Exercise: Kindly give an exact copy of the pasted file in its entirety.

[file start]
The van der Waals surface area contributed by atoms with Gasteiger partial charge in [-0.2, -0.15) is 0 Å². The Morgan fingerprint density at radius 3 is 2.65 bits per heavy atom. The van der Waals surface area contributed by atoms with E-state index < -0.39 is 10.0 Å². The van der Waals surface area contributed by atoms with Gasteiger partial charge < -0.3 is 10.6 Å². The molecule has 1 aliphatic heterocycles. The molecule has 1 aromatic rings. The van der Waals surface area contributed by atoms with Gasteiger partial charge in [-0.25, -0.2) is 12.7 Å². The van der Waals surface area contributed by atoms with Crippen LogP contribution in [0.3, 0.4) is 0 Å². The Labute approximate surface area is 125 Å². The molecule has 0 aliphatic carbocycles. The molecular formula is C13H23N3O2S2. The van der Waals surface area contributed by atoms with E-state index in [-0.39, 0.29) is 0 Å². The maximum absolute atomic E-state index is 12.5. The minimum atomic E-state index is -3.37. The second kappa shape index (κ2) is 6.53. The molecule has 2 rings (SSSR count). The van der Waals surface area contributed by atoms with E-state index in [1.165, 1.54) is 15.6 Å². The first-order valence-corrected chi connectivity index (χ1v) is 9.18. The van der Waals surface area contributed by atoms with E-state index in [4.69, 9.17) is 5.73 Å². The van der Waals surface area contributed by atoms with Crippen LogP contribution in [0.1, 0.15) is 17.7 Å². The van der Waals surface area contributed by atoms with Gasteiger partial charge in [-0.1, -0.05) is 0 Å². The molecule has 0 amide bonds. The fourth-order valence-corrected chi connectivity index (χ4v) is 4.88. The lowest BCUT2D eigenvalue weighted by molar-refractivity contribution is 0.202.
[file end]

The van der Waals surface area contributed by atoms with Gasteiger partial charge in [-0.2, -0.15) is 0 Å². The Morgan fingerprint density at radius 3 is 2.65 bits per heavy atom. The van der Waals surface area contributed by atoms with E-state index < -0.39 is 10.0 Å². The van der Waals surface area contributed by atoms with Gasteiger partial charge < -0.3 is 10.6 Å². The molecule has 1 aliphatic heterocycles. The molecule has 1 aromatic rings. The van der Waals surface area contributed by atoms with Gasteiger partial charge in [-0.25, -0.2) is 12.7 Å². The van der Waals surface area contributed by atoms with Crippen LogP contribution in [0.3, 0.4) is 0 Å². The Labute approximate surface area is 125 Å². The molecule has 0 aliphatic carbocycles. The molecular formula is C13H23N3O2S2. The van der Waals surface area contributed by atoms with E-state index in [-0.39, 0.29) is 0 Å². The maximum absolute atomic E-state index is 12.5. The minimum atomic E-state index is -3.37. The second kappa shape index (κ2) is 6.53. The molecule has 2 rings (SSSR count). The van der Waals surface area contributed by atoms with E-state index in [1.165, 1.54) is 15.6 Å². The first-order valence-corrected chi connectivity index (χ1v) is 9.18. The van der Waals surface area contributed by atoms with E-state index in [4.69, 9.17) is 5.73 Å². The van der Waals surface area contributed by atoms with Crippen LogP contribution in [0.1, 0.15) is 17.7 Å². The van der Waals surface area contributed by atoms with Gasteiger partial charge in [-0.1, -0.05) is 0 Å². The molecule has 0 amide bonds. The fourth-order valence-corrected chi connectivity index (χ4v) is 4.88. The lowest BCUT2D eigenvalue weighted by molar-refractivity contribution is 0.202.